Why You Should Think Twice Before Installing Concrete Flooring In Your Basement

Concrete floors are becoming a common choice in modern homes. They offer many benefits, including stain protection and versatile styling that can be ultra-contemporary or quite traditional based on how you dress it up. While it works well for just about any area of the home — skip putting it in your basement. Because of concrete's porous consistency, it's likely to absorb moisture and increase the risk of mold and mildew growth. There's also the risk that the moisture will create significant cracks that are hard to repair.

Another core concern with concrete flooring is that it maintains a cool temperature. That might be great for the hot kitchen or the living room, but it doesn't work well for the basement of many homes, which are already cooler spaces. If you want to enjoy the look of these floors, opt to have them professionally installed above ground level and choose something more appropriate for your basement.

But your home's foundation is concrete

In many homes, the basement foundation is concrete. It's one of the most common materials used in pouring the substructure of the home because it's so versatile and affordable. Its durability, which lasts decades without a lot of maintenance, also makes it an attractive choice for foundations and basement walls. If that's the case, then why shouldn't you use a concrete flooring product in the basement?

To be clear, you could use concrete flooring in the basement, but doing so still maintains the risk of moisture seepage from the ground. With concrete flooring materials, there's often a decorative finish, like paint or wax, that helps to create the defined look of this surface. This helps to create the aesthetic that many people are looking for with this material, however, any moisture that penetrates from the ground could significantly damage and alter that appearance. Even adding sealants to the concrete may not provide enough protection in some climates — if you're going to invest in high-end finishes to help the floors stand out, you don't want them ruined by consistent dampness.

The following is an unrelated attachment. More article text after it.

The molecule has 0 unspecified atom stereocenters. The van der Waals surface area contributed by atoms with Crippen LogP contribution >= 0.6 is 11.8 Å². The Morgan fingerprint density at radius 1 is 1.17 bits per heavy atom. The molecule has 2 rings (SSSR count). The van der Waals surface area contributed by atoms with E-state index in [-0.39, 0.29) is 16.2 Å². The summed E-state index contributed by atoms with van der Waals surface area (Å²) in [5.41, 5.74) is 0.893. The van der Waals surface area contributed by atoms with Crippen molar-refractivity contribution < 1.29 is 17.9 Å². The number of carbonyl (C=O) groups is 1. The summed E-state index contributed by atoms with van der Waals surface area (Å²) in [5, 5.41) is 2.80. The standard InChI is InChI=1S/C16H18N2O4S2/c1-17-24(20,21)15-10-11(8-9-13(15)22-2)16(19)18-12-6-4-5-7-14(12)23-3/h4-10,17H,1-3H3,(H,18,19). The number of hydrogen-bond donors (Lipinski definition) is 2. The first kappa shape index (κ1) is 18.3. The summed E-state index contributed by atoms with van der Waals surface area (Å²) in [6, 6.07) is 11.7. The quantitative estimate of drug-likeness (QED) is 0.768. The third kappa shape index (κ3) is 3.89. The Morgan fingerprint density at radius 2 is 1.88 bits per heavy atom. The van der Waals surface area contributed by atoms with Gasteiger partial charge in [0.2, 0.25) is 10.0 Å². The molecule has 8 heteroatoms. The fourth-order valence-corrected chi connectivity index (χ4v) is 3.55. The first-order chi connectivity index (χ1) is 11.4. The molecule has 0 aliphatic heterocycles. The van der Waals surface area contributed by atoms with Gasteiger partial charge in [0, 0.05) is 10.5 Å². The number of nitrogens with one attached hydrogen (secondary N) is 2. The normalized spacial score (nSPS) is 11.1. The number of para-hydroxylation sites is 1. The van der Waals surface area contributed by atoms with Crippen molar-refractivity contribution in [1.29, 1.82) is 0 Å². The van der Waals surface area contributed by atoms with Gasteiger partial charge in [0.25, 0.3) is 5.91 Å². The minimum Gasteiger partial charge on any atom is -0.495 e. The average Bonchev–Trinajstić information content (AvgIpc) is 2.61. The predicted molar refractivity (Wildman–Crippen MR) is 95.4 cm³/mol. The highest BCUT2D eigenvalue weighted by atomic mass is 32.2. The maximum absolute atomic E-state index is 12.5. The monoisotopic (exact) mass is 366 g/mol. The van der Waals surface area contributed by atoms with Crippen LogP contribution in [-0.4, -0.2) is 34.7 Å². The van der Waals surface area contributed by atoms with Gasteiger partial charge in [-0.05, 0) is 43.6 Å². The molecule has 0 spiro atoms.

Alternatives to concrete flooring for the basement

There are other types of flooring for the basement that can work well and offer similar aesthetics. One option is vinyl flooring. Some options are waterproof, highly durable, and come in numerous designs — they can look like wood, concrete slabs, granite, or tile. You can place it right over the subfloor in the basement for a fast installation process as well.

Some people want to warm up the basement, and for that, carpet can work well. It's not waterproof and certainly can suffer mold risk if there's any level of moisture in the basement. Yet, it does create a quieter, more comfortable feel for this space. Another option is the use of ceramic tile, which can be glazed to provide moisture resistance. You'll find dozens of style choices in tile, too, though it is more expensive and requires a skilled hand for installation.